Third Oklahoma Medicaid company accused of wrongdoing
Third Oklahoma Medicaid company
accused of wrongdoing
Humana accused of overbilling Medicare
OKLAHOMA CITY, April 27, 2021 – Three of the four insurance giants chosen to administer Oklahoma’s Medicaid program now face allegations of misconduct.
A U.S. Health and Human Services Office of Inspector General’s audit found Humana overcharged Medicare almost $200 million in 2015 by overstating how sick some Florida patients actually were, according to an audit released last week.
The Oklahoma Health Care Authority (OHCA) selected Humana, along with Centene, UnitedHealthcare and Blue Cross and Blue Shield of Oklahoma, to administer the state’s Medicaid program beginning Oct. 1. Although the contracts involve more than $2 billion annually in state funds, the Legislature was bypassed in the decision-making process.
“While the allegations against Humana involve Medicare, not Medicaid, the fact remains that three of the four companies chosen to manage health care for some of Oklahoma’s most vulnerable residents face serious allegations of misconduct,” said Woody Jenkins, M.D., Stillwater-based physician and co-chair of the Oklahoma State Medical Association Rural Physician Section. “The governor and OHCA sidestepped the Legislature, but that doesn’t mean the Legislature can’t stop this disaster before it happens. The House of Representatives has already passed legislation to prevent outsourced Medicaid and we’re hopeful the State Senate will respond in kind. The Legislature can also refuse to fund this flawed plan through the appropriations process.”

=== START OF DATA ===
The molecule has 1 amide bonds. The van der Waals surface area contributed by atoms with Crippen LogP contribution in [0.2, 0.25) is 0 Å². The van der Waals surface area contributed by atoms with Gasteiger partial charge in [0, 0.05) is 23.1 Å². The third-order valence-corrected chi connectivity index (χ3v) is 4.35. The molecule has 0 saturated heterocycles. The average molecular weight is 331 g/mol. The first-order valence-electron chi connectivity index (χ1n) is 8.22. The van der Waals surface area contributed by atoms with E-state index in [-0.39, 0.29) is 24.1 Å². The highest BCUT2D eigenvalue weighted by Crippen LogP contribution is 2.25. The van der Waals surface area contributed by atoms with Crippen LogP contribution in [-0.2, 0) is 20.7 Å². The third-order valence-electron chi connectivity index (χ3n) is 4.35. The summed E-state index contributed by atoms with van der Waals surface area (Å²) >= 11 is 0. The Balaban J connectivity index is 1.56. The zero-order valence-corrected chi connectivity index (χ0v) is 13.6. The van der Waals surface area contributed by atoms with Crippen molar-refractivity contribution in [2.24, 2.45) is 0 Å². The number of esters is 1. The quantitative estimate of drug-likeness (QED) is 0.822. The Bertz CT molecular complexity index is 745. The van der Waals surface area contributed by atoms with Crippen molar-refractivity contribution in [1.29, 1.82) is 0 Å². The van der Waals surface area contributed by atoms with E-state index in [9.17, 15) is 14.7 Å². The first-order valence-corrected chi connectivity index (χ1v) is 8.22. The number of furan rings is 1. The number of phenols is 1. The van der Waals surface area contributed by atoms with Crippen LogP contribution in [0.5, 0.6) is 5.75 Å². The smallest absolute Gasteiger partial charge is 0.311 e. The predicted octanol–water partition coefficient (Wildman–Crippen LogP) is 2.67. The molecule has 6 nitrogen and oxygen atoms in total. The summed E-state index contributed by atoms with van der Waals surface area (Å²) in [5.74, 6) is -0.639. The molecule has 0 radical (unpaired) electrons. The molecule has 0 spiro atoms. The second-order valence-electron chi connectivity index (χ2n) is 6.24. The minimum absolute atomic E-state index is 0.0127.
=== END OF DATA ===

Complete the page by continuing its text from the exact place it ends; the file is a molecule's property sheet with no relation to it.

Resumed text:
Centene Corp. has been accused of fraud in Ohio and is under investigation for similar actions in Mississippi. Ohio Attorney General Mike Yost filed a federal lawsuit saying Centene devised an elaborate scheme to maximize company profits at the state’s expense. The Ohio lawsuit, filed March 11, alleges Centene created a web of subcontractors to inflate pharmacy costs for Medicaid recipients. Mississippi’s attorney general is investigating similar allegations, according to media reports from that state.
UnitedHealthcare has been sued in Colorado and Texas by U.S. Anesthesia Partners (USAP) for allegedly forcing USAP physicians out of UnitedHealthcare’s network and pushing hospitals to stop referring patients to USAP.
To learn more about the Oklahoma coalition urging legislators to reject outsourced Medicaid, go to www.healthcareholdup.com.